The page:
In our industry we share a sense of love for anything hand made. If you have an old piece of hand thrown pottery sitting on your mantelpiece, it has a kind of force field around it, and it emits its own energy. Once you know that feeling, it’s very difficult to feel the same love for anything mass produced… and this becomes our curse!
I love all three pieces in this image: the bronze sculpture of a woman undressing, the painting by Ivon Hitchens with its casually confident brushstrokes, and the Boublé lamp with running green and brown reactive glazes. Whenever you look at these pieces, or touch them, you are reminded of their history and how they came into existence through the touch of another hand.
As we make almost all of our lampshades at Northbrook (our workshop for around fifteen years) we use hundreds of different fabric colours and linings. That helps enormously in creating a harmonious colour balance amongst a group of objects like these.
I’m telling them through this post, that I’m unbelievably proud of all three of my children. In the background of this photograph is one of the large-scale abstract paintings by our daughter Maddie Rose Hills. This picture makes me think of the power and scale of the Universe. ‘Zoom out’ is a good motto when a problem feels too overwhelming and manageable. This picture is a good reminder of how far we can pull back.
Many of our lamp bases are sculptures really, and they can make a strong statement in a room. But they don’t always have to be like that. Here, with the vivid dynamic of Maddie’s painting behind it, the simplicity of the ceramic Sybil lamp in a Black glaze works very well as a quiet and beautiful silhouette.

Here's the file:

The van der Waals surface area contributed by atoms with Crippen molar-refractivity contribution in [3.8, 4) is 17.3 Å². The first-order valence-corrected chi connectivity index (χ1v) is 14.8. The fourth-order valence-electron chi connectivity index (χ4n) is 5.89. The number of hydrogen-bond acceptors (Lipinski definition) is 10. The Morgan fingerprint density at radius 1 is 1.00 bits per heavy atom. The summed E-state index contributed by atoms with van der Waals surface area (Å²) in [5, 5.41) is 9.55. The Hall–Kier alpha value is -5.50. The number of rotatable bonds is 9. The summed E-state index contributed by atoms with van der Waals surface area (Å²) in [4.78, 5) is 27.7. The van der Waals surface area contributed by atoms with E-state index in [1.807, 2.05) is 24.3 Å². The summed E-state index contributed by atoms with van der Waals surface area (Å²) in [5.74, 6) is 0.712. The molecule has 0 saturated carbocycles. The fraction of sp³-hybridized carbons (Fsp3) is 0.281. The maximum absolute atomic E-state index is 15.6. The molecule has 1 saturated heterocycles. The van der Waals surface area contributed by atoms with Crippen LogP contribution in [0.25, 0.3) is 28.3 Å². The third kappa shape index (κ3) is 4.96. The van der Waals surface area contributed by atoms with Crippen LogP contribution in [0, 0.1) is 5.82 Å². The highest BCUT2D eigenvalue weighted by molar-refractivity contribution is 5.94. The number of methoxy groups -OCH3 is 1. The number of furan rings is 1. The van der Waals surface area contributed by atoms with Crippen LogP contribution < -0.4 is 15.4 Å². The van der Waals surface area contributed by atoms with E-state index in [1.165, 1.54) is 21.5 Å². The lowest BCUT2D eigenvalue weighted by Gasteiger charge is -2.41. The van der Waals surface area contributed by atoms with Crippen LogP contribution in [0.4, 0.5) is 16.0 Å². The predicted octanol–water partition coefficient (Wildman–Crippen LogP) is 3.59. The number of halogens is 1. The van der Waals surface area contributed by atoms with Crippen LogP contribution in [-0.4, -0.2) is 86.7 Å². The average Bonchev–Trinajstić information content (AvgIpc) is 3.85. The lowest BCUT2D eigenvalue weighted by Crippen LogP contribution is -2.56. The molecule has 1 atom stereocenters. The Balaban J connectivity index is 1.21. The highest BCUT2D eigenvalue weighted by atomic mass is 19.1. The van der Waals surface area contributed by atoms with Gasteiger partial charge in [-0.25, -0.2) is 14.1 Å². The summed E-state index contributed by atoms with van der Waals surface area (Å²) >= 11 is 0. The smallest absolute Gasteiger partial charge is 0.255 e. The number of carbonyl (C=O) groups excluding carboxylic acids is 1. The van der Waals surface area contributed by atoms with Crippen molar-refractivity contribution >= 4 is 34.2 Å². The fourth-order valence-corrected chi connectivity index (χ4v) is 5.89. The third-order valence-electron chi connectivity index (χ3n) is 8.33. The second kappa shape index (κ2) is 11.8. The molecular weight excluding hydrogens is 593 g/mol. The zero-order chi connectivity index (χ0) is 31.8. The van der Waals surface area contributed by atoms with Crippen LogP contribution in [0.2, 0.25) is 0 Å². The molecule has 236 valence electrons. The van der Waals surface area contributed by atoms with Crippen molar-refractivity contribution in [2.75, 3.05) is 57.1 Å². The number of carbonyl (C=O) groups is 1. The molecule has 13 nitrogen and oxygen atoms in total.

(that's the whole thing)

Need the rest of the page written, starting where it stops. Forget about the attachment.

We named our son Laurie after the writer Laurie Lee. He makes the most beautiful films. During Lockdown I was able to kidnap him for a few days, and he has taken all the still photographs for this series. As he’s a film fanatic we watched a film for almost every day that he was home, and he still hasn’t been able to knock The Godfather films off their perch as my favourites.
I love the story despite it’s tragedy, and to me the compositions of every scene are amongst the most beautiful on film. When we moved into Holyrood I wanted to have a Study with the same character as Vito Corleone’s. I envisioned a dark room full of books, dramatically lit and punctuated by a few highlights of colour.
All the bookcases are painted black and the only other finish is the dark American Walnut that we used for the shutters and the doors. At the building stage, all the doors in the house arrived unfinished and they were immediately shipped to Bruce Sedgwick. In a few weeks he gave them years of wear with a selection of hand tools that he’d crafted especially for this work. He painted all the doors black, and then removed almost all of the paint, just leaving the colour that had seeped into the grain. He then French polished them to his own recipe, cursing us all the time for the work. Hardly anyone who comes into the house fails to mention just how beautiful they are.
There are a few details in the room that are in polished brass or gold leaf, the lighting and the door pulls for example, the Miro Pumpkin Chandelier is a Porta Romana piece that I designed in 2013, and it’s still a firm favourite of mine. The Small Covex wall lights were designed by Gareth Devonald Smith.